The Great Flu Vaccine Shortage of 2009 – Why Flu Shots are in Short Supply

At this time of year in my not-too-distant memory, it seems I was tripping over flu vaccines.

At work, at my doctor, at our pediatrician, at the drugstore. Flu shots were everywhere. But in 2009, the story is much different. The doctor has them – and then they don’t. The drugstore has them – for kids over age 4 only, but only 10 doses, so you must come NOW.

I was starting to wonder if it was just me, wondering if the forces in the universe were conspiring to keep my family and me unprotected this season. After all, when I call the doctor’s office, they act like I’m crazy to be able to expect to schedule a flu shot anytime within the next six weeks. Or that changing my appointment for shot (once I got an appointment) from the scheduled “flu clinic” date would force us to relenquish the vaccine to someone on their wait list – who cares that it’s school picture day and my kids might miss their class picture time.

So what is up with the Great Flu Vaccine Shortage of 2009? I decided to find out. I interviewed Mike Barsky, pharmacist and owner of TexasStar Pharmacy in Plano, plus jumped on my handy dandy computer (Google Is my friend) and now have the scoop for ally you MOL-ly’s.

All shortages are an issue of supply or demand – or, in this case, both. (Dr. Fain, my microeconomics teacher from Oklahoma State, would be so proud of that his ever-present equilibrium chart is floating in my head right now.) In addition, when you throw a convuluted distribution system into the mix, it can exacerbate the problem with supply. So let’s tackle the supply side first:

Supply

  • Two vaccines this year instead of one – Most years, manufacturers have only had to produce the flu vaccine for whatever the seasonal flu strain was for a given year. But this year, they have to produce as much (if not more) swine flu vaccine in addition to the seasonal vaccines. That’s at least doubling their required output.
  • Manufacturers can’t produce far ahead to fill expected demand because they have to wait to see what exact strain the flu is evolving toward to develop the right vaccine. They don’t know this until just before the real flu season hits.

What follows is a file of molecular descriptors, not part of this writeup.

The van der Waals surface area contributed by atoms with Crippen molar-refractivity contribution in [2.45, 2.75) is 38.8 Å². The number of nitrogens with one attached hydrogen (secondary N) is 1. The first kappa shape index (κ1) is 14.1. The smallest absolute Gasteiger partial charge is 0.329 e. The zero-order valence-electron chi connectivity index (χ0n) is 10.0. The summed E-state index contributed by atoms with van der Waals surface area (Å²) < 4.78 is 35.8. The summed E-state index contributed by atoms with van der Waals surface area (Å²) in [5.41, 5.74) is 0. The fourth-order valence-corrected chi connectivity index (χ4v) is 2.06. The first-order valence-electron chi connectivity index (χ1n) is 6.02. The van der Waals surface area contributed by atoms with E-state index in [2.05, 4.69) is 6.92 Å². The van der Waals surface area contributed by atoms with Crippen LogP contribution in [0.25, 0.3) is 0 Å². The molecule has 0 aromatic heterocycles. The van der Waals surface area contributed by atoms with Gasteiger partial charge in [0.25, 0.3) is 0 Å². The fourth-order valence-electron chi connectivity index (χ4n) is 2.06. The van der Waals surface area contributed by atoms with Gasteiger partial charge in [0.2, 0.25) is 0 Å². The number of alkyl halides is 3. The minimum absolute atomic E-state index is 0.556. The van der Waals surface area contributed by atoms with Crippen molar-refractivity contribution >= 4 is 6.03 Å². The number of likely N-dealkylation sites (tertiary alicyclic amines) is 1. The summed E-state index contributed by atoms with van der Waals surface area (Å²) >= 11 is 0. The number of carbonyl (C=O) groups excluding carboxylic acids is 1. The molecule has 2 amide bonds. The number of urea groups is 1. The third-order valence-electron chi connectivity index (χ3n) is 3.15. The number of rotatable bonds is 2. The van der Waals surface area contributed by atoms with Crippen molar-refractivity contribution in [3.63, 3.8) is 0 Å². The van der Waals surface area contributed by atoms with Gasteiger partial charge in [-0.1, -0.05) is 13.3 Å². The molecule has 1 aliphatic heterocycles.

• Swine flu vaccines are being prioritized over seasonal flu vaccine . . . BUT . . .
  • The swine flu vaccine is taking longer to produce than they expected. My research found two reasons for this: 1) According to Mike Barsky, the swine flu virus takes longer to grow in the eggs through which they produce the vaccine. (I’m skipping all the techno-lingo he used because it went over my head!) 2) Additionally, according to an NPR article on the Swine Flu Vaccine Shortage, the yield of the cultures is turning out to be less than the manufacturers thought it would be – so each culture cultivated is producing less vaccine than originally estimated.

Distribution Bottlenecks

Throw a large federal government agency (in this case, the Centers for Disease Control), reams of of regulations for distributing controlled substances, private corporations, and lots of state and local governments and you get distribution issues. I don’t understand it all….but when it ends up that the Tom Thumb Pharmacy has 1000 shots of the seasonal flu vaccine that can only be given to people over age 14 yrs old, but has no vaccines for children under that age, I know something is messed up.

Demand

Never before have I heard so much news coverage on lines at flu vaccine clinics, or heard my doctor talk about a “wait list” for their appointment-based flu clinic. Increased media coverage of the swine flu (which has a lower death rate than the seasonal flu, although you’d never know it from the media) has led more people than ever to get vaccinated (or want to get vaccinated). We are hearing about people waiting several hours for their chance to get a flu shot – and few abandoning their spot in line.

So what to do now?

By the time your family can get flu vaccines, given the short supply, you may wonder if you should bother with them at all. Are they really worth the hassle? Will the flu “wave” be past us before you can even get protected?

According to Barsky, and to many other medical professionals, the answer is: Get the vaccine, even it seems “late.” The swine flu pandemic of the 1970’s followed a pattern of multiple waves, and many expect there to be an additional wave for this swine flu in late December or January. And seasonal flu can strike anytime as well. So, do yourself (and your kids) a favor and get the shot. Just make sure to call ahead or make an appointment to know if they’ve got it on hand!

Good luck to you and your family on staying healthy this fall / winter!

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